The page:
Postoperative myocardial infarction (MI) is a well-documented and potentially fatal complication of vascular surgery. Elevated troponin I levels can suggest a myocardial infarction even without ECG evidence. Medical management of ischemic heart disease is well understood, and involves the use of HMG-CoA reductase inhibitors (i.e., statins), antiplatelet drugs, beta-adrenergic receptor blockers, and angiotensin-converting enzyme (ACE) inhibitors. However, it is not clear that we apply our understanding of managing ischemic heart disease to postoperative patients. Dr. Arnaud Foucrier, Department of Anesthesiology and Critical Care, AP-HP Beaujon Hospital, Clichy, France, and colleagues studied vascular surgery patients who suffered perioperative MI or isolated troponin elevation to determine whether such patients received appropriate medical management, and whether this management influenced outcome. The results of their retrospective analysis are published in this month’s Anesthesia & Analgesia in the article titled “The Long-Term Impact of Early Cardiovascular Therapy Intensification for Postoperative Troponin Elevation after Major Vascular Surgery.”
The authors chose patients who underwent elective infrarenal aortic reconstructive surgery. The patients received standard care, including general anesthesia using IV propofol, sufentanil, and atracurium, treatment of postoperative hypertension > 30% of baseline with nicardipine or clonidine, and treatment of tachycardia > 80 bpm with an IV beta blocker. Subcutaneous low molecular weight heparin was administered up to postoperative day 30.
Cardiac troponin I (cTnI) was measured in all patients on arrival at the postanesthetic care unit and on the first, second, and third postoperative days. If there were clinical abnormalities and/or if cTnI concentration was increased, an ECG was performed. Patients were considered to have a postoperative MI if their cTnI concentration was elevated and it was associated with symptoms of ischemia and/or ECG changes indicative of new ischemia (new ST-T changes or new left bundle branch block) and/or development of pathological Q waves on the ECG, and/or imaging evidence of new loss of viable myocardium or new regional wall motion abnormality. If patients experienced a perioperative MI or troponin elevation, treatment was left to the discretion of the attending physician.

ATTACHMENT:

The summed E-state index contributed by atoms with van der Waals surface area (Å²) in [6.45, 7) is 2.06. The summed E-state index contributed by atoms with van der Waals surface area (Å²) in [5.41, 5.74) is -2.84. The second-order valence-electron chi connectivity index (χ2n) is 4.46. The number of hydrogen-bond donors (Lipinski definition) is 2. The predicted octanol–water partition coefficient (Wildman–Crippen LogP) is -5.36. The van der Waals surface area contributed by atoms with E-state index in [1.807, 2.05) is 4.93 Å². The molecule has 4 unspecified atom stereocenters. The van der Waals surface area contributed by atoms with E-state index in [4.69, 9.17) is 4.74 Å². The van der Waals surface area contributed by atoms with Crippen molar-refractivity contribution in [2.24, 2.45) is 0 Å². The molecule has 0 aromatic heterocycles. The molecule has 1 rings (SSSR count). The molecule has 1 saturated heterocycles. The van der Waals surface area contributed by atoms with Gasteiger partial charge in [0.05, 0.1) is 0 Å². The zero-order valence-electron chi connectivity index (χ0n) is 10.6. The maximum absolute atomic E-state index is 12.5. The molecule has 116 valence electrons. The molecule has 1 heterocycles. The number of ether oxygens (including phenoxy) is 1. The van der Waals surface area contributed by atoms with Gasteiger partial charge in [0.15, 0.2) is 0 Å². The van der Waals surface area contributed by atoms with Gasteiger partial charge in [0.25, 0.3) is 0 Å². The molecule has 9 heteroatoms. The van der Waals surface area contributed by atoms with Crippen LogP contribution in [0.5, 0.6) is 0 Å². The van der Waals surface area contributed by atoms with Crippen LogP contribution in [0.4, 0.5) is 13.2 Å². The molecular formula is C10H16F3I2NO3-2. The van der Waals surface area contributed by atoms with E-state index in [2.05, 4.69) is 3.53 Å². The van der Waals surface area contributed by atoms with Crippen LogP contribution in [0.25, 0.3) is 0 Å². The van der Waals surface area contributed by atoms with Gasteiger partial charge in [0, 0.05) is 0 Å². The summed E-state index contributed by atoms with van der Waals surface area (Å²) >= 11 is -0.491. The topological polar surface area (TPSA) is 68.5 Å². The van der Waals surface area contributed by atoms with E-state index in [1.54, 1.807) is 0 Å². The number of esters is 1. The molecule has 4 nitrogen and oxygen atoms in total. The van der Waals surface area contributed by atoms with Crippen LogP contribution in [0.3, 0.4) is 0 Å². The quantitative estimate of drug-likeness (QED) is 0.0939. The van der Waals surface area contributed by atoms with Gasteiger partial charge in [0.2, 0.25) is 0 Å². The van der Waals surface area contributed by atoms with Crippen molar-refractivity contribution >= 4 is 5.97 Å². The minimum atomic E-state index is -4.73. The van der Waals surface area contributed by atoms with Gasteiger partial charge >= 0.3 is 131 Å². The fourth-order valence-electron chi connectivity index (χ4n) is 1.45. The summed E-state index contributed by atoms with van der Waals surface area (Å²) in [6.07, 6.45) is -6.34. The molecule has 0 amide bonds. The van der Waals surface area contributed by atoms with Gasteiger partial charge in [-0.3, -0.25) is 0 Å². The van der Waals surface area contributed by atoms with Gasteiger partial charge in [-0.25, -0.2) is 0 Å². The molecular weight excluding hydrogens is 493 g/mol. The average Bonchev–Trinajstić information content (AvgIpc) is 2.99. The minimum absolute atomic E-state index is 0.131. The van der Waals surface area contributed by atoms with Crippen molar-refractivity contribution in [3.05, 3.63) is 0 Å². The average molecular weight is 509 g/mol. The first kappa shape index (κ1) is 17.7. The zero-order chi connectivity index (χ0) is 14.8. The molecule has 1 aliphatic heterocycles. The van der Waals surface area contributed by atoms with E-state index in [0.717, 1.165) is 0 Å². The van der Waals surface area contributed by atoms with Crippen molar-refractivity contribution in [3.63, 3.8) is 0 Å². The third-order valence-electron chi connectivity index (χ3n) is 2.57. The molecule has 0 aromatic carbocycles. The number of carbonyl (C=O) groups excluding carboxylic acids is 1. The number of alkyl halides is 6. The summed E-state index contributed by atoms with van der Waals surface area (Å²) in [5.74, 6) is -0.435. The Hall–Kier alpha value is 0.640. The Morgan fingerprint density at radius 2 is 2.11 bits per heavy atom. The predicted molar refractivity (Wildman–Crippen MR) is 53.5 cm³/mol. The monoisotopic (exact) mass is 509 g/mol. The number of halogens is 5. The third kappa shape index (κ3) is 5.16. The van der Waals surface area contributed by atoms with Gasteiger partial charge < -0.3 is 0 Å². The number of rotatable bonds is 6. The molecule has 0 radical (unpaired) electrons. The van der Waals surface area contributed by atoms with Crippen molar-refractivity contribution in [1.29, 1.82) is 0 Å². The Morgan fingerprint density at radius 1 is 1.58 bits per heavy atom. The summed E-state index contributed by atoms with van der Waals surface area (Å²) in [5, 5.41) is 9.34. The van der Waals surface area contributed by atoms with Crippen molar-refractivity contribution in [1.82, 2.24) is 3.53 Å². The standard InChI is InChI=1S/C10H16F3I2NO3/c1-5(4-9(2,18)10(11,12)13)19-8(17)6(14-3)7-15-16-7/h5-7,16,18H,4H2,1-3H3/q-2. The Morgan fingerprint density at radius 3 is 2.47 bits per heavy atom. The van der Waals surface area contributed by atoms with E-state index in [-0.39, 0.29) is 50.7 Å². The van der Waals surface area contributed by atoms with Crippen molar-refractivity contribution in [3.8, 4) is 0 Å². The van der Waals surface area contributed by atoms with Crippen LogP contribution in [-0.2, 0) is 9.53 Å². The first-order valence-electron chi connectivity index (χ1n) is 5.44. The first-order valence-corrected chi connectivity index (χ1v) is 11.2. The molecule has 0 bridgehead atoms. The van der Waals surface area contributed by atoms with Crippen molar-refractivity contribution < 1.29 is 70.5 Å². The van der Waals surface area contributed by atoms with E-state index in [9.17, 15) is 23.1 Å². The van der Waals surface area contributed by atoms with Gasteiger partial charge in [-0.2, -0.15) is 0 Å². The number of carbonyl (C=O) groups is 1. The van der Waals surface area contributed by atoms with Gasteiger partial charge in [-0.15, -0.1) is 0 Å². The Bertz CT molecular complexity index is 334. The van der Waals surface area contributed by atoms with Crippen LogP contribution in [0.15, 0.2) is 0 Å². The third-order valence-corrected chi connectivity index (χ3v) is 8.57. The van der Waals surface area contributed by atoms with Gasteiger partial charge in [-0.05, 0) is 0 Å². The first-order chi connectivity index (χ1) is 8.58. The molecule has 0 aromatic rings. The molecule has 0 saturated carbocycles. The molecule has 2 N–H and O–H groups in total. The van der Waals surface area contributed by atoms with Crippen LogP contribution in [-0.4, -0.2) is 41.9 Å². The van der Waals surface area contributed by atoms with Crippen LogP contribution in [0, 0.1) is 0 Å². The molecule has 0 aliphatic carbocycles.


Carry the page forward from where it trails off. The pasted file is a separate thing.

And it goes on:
Sixty-six or 10% of 647 total patients suffered a perioperative MI. Of the 66 patients who suffered a perioperative MI, 39 (59%) survived to follow-up without a major adverse cardiac event, a mean of 14 months. An expert panel determined that 43 (65%) of the patients with perioperative MI received additional cardiovascular medication during hospitalization, and of these 43 patients, 38 (88%) patients received optimal treatment. Surprisingly, 77% of patients (51) who suffered a perioperative MI had no modification to their cardiovascular treatment at the end of the follow-up. The likelihood of perioperative MI was greater for patients who had no modification of their cardiovascular treatment compared to those who received evidence-based medical therapy.
This is an interesting paper suggesting that following evidenced-based guidelines for management of acute coronary syndrome in postoperative patients will improve long term cardiac outcome. If these retrospective results are confirmed by a prospective randomized control trial, the will influence the postoperative care of all patients undergoing vascular surgery. As Dr. W. Scott Beattie, Department of Anesthesia and Pain Management, University Health Network, Toronto, Ontario, Canada, and colleagues from the University Medical Center Utrecht, Utrecht, the Netherlands, note in their accompanying editorial titled “Perioperative Troponin Elevation: Always Myocardial Injury, But Not Always Myocardial Infarction,” optimized medical therapy “in patients with myocardial injury as detected by troponin elevation after vascular surgery remains an interesting hypothesis that now deserves to be tested prospectively to appropriately answer the question whether this therapy is beneficial or not…The findings of Foucrier et al. offer hope that patients at risk for future major cardiovascular events can be identified by measuring troponin postoperatively and can be treated by focusing on the optimal cardiovascular disease management of those patients with postoperative elevated troponin.”